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Government

House Passes Massive Medical Insurance Bill, 219-212 2424

Posted by timothy
from the house-of-representin'-in-effect dept.
The votes are in: yesterday evening, after a last-minute compromise over abortion payments, the US House of Representatives narrowly passed a bill effecting major changes in American medical finance. From the BBC's coverage: "The president is expected to sign the House-passed Senate bill as early as Tuesday, after which it will be officially enacted into law. However, it will contain some very unpopular measures that Democratic senators have agreed to amend. The Senate will be able to make the required changes in a separate bill using a procedure known as reconciliation, which allows budget provisions to be approved with 51 votes - rather than the 60 needed to overcome blocking tactics." No Republican voted in favor of the bill; 34 Democrats voted against. As law, the system set forth would extend insurance coverage to an estimated 32 million Americans, impose new taxes on high-income earners as well as provide some tax breaks and subsidies for others, and considerably toughen the regulatory regime under which insurance companies operate. The anticipated insurance regime phases in (starting with children, and expanding to adults in 2014) a requirement that insurance providers accept those with preexisting conditions, and creates a system of fines, expected to be administered by the IRS, for those who fail or refuse to obtain health insurance.
Google

Dueling Summary Judgment Motions In Viacom v. YouTube 89

Posted by timothy
from the well-we-did-do-the-nose-and-the-hat dept.
I Don't Believe in Imaginary Property writes "Eric Goldman, an Associate Professor of Law at Santa Clara University School of Law, has an excellent analysis of the dueling summary judgment motions in Viacom v. YouTube. Basically, both sides have been trotting out the most damning things they can find and asking the judge to rule against the other party. Viacom is mad that Chad Hurley, one of YouTube's co-founders, lost his email archive and couldn't remember some old emails. Worse, YouTube founder Karim once uploaded infringing content. But then Google points out that only a very small percentage of the users are engaged in infringing activity (some 0.016% of all YouTube accounts have been deleted for infringement), one of the clips Viacom is suing over is only one second long (what about fair use?), and most of YouTube's content is non-infringing, including the campaign videos which all major US presidential candidates posted to YouTube." (More below.)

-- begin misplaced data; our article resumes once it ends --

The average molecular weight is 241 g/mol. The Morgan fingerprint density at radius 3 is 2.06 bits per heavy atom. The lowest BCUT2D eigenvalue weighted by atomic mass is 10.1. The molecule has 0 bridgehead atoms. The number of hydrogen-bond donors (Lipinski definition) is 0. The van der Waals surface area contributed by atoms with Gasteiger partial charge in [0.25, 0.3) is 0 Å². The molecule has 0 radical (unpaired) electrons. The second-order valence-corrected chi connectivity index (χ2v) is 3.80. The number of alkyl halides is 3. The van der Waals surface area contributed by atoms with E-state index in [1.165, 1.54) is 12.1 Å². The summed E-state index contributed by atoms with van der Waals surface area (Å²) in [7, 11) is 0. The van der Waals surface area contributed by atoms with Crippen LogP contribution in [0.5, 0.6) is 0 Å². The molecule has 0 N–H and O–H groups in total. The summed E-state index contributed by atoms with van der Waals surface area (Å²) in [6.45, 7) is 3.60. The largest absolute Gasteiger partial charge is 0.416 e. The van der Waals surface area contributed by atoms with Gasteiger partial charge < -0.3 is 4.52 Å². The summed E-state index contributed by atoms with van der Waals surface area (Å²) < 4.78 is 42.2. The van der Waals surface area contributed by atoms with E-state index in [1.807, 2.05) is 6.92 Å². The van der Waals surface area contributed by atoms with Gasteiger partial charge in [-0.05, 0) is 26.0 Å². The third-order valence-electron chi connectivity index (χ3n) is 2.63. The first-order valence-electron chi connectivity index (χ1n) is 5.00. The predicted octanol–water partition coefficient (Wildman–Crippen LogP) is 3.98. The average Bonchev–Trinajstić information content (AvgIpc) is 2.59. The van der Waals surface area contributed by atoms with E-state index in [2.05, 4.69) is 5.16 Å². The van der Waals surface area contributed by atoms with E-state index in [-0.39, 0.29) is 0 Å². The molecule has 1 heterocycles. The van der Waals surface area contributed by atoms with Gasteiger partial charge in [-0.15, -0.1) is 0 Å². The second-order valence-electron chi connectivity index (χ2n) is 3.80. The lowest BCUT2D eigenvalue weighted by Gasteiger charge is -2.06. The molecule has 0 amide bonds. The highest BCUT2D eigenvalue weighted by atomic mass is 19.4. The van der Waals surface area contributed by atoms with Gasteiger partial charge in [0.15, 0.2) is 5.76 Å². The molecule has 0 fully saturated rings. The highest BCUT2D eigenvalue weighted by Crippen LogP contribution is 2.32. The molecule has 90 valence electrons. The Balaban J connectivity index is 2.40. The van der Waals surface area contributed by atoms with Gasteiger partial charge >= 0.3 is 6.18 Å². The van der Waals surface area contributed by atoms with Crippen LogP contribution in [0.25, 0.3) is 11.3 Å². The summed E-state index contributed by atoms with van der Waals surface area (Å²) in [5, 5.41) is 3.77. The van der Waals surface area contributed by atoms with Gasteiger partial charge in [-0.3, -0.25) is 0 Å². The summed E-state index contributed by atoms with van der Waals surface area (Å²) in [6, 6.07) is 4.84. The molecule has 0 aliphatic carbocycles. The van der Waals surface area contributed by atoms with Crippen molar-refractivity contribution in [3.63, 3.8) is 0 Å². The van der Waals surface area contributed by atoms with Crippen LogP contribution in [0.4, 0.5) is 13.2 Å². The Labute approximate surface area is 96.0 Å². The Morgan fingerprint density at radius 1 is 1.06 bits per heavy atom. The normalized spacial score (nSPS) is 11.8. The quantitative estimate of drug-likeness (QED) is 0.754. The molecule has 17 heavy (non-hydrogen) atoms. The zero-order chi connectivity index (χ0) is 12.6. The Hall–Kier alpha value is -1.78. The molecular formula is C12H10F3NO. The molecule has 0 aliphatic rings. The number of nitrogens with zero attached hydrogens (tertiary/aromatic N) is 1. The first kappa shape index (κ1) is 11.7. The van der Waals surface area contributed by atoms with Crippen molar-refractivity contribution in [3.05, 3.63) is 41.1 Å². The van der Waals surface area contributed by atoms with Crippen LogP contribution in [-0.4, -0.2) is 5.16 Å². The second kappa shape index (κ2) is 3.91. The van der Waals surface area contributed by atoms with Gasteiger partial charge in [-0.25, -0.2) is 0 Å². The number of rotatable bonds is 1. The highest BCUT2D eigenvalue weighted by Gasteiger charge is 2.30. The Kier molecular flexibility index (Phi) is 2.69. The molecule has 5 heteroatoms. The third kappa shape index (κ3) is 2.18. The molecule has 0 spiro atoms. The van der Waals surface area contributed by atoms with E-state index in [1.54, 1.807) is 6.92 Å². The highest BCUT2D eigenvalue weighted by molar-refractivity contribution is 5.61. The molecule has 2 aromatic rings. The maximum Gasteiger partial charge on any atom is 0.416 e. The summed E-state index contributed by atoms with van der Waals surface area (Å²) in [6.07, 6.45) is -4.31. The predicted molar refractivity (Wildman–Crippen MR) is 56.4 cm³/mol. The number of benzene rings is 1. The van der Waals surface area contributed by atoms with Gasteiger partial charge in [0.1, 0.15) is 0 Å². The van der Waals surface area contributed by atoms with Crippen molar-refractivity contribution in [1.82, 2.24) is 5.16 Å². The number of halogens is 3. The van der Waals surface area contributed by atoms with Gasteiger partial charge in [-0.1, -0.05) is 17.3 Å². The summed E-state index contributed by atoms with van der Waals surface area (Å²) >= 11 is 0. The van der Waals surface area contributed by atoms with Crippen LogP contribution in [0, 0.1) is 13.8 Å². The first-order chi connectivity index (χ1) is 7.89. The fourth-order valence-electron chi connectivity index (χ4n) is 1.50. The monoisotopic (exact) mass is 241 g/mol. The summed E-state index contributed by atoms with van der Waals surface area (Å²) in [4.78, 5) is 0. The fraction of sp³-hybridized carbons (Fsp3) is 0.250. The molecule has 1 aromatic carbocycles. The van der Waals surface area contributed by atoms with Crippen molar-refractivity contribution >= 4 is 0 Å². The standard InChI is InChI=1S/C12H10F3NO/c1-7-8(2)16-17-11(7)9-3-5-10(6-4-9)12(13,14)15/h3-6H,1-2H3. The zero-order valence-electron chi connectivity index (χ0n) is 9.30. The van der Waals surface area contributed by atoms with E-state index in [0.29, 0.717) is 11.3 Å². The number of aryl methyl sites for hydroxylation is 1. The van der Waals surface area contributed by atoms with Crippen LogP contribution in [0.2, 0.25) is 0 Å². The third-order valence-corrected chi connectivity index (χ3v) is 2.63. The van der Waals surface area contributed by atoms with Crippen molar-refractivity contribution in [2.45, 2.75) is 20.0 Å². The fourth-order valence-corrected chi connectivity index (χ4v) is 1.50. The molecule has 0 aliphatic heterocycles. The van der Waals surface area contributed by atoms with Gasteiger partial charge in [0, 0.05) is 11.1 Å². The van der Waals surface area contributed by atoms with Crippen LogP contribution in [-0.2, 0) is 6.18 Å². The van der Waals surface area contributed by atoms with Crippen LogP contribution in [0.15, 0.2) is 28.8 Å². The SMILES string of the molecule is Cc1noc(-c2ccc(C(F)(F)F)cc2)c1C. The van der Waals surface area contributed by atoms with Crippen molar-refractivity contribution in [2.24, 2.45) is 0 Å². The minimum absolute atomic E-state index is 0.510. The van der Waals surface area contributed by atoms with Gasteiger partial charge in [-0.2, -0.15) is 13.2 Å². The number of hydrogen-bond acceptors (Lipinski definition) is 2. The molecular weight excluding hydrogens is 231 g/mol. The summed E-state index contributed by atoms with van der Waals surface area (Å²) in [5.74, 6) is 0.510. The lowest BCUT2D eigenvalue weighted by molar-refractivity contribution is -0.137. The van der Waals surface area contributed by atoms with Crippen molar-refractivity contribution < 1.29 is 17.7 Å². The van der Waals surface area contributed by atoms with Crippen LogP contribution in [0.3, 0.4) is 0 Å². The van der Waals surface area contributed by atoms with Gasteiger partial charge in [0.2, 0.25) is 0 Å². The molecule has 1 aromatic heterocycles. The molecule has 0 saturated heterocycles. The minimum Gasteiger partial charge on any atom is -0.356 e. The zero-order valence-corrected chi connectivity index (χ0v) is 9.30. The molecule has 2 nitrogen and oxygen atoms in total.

Earth

Drilling Hits an Active Magma Chamber In Hawaii 251

Posted by timothy
from the time-for-a-lava-luau dept.
Smivs writes "The BBC are reporting that drillers looking for geothermal energy in Hawaii have inadvertently put a well right into a magma chamber. Molten rock pushed back up the borehole several meters before solidifying, making it perfectly safe to study. Magma specialist Bruce Marsh says it will allow scientists to observe directly how granites are made. 'This is unprecedented; this is the first time a magma has been found in its natural habitat,' the Johns Hopkins University professor told BBC News. 'Before, all we had to deal with were lava flows; but they are the end of a magma's life. They're lying there on the surface, they've de-gassed. It's not the natural habitat.' It is hoped the site can now become a laboratory, with a series of cores drilled around the chamber to better characterise the crystallisation changes occurring in the rock as it loses temperature."
Education

+ - Dvorak's criticisms of $100 laptop unfounded->

Submitted by
billthom
billthom writes "John Dvorak's recent article slamming the OLPC project and the XO-1 laptop is a bunch of uninformed prejudices masquerading as journalism, and could damage public perception of the project. My latest column on the BBC news site- I don't speak for them, natch — points out the problems with his piece and tries to put the project into a broader perspective as an attempt to give everyone the same access to the technologies that those of us in the rich countries have come to expect."
Link to Original Source
Privacy

+ - Ruling by Secret US Court Allegedly Reduces Spying

Submitted by conspirator57
conspirator57 (1123519) writes "TFA http://www.latimes.com/news/nationworld/nation/la- na-spying2aug02,0,5813563.story?coll=la-home-cente r states that the US Foreign Intelligence Surveillance Court (a court that no citizen can establish standing to appear before) has ruled against Executive requests for so-called "basket warrants" as violating the 4th amendment to the Constitution, namely that such warrants do not meet the clearly expressed criteria in the second half of the amendment. To accomplish this they must have looked startlingly like British general warrants which were the original motivation for the 4th amendment. http://en.wikipedia.org/wiki/Warrant_(law) for more.

TFA is very sympathetic to the Executive branch, going on to depict ways in which we're all less safe because of this ruling. Personally, I feel safer with more rulings like this one. Just wish the process were a bit more transparent.

"The right of the people to be secure in their persons, houses, papers, and effects, against unreasonable searches and seizures, shall not be violated, and no Warrants shall issue, but upon probable cause, supported by Oath or affirmation, and particularly describing the place to be searched, and the persons or things to be seized.""

We are not a loved organization, but we are a respected one. -- John Fisher

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